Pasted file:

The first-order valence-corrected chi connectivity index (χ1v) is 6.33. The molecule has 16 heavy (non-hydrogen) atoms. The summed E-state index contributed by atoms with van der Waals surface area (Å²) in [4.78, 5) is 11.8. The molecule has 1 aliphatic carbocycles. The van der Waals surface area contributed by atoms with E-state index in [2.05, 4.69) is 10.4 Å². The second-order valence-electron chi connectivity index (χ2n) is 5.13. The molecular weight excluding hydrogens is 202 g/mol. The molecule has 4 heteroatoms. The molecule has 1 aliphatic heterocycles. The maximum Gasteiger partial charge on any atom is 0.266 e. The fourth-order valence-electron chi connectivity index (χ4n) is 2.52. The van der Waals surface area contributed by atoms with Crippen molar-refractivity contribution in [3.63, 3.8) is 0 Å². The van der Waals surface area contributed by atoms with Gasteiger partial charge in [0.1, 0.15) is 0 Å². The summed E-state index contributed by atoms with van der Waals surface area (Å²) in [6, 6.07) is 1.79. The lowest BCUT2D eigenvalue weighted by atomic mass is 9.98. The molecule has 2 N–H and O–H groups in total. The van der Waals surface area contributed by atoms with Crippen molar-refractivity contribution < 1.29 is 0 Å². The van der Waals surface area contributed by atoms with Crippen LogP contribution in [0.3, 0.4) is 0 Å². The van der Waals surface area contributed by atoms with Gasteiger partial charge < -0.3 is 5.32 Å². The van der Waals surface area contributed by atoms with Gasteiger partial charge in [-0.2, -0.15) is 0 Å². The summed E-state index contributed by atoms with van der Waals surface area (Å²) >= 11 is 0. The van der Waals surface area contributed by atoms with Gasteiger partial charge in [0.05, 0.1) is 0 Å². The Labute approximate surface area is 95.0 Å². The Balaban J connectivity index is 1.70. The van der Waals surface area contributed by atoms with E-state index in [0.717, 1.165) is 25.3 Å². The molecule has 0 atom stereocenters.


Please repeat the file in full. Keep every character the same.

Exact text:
The first-order valence-corrected chi connectivity index (χ1v) is 6.33. The molecule has 16 heavy (non-hydrogen) atoms. The summed E-state index contributed by atoms with van der Waals surface area (Å²) in [4.78, 5) is 11.8. The molecule has 1 aliphatic carbocycles. The van der Waals surface area contributed by atoms with E-state index in [2.05, 4.69) is 10.4 Å². The second-order valence-electron chi connectivity index (χ2n) is 5.13. The molecular weight excluding hydrogens is 202 g/mol. The molecule has 4 heteroatoms. The molecule has 1 aliphatic heterocycles. The maximum Gasteiger partial charge on any atom is 0.266 e. The fourth-order valence-electron chi connectivity index (χ4n) is 2.52. The van der Waals surface area contributed by atoms with Crippen molar-refractivity contribution in [3.63, 3.8) is 0 Å². The van der Waals surface area contributed by atoms with Gasteiger partial charge in [0.1, 0.15) is 0 Å². The summed E-state index contributed by atoms with van der Waals surface area (Å²) in [6, 6.07) is 1.79. The lowest BCUT2D eigenvalue weighted by atomic mass is 9.98. The molecule has 2 N–H and O–H groups in total. The van der Waals surface area contributed by atoms with Crippen molar-refractivity contribution < 1.29 is 0 Å². The van der Waals surface area contributed by atoms with Crippen LogP contribution in [0.3, 0.4) is 0 Å². The van der Waals surface area contributed by atoms with Gasteiger partial charge < -0.3 is 5.32 Å². The van der Waals surface area contributed by atoms with Gasteiger partial charge in [-0.2, -0.15) is 0 Å². The summed E-state index contributed by atoms with van der Waals surface area (Å²) >= 11 is 0. The van der Waals surface area contributed by atoms with Gasteiger partial charge in [0.05, 0.1) is 0 Å². The Labute approximate surface area is 95.0 Å². The Balaban J connectivity index is 1.70. The van der Waals surface area contributed by atoms with E-state index in [0.717, 1.165) is 25.3 Å². The molecule has 0 atom stereocenters.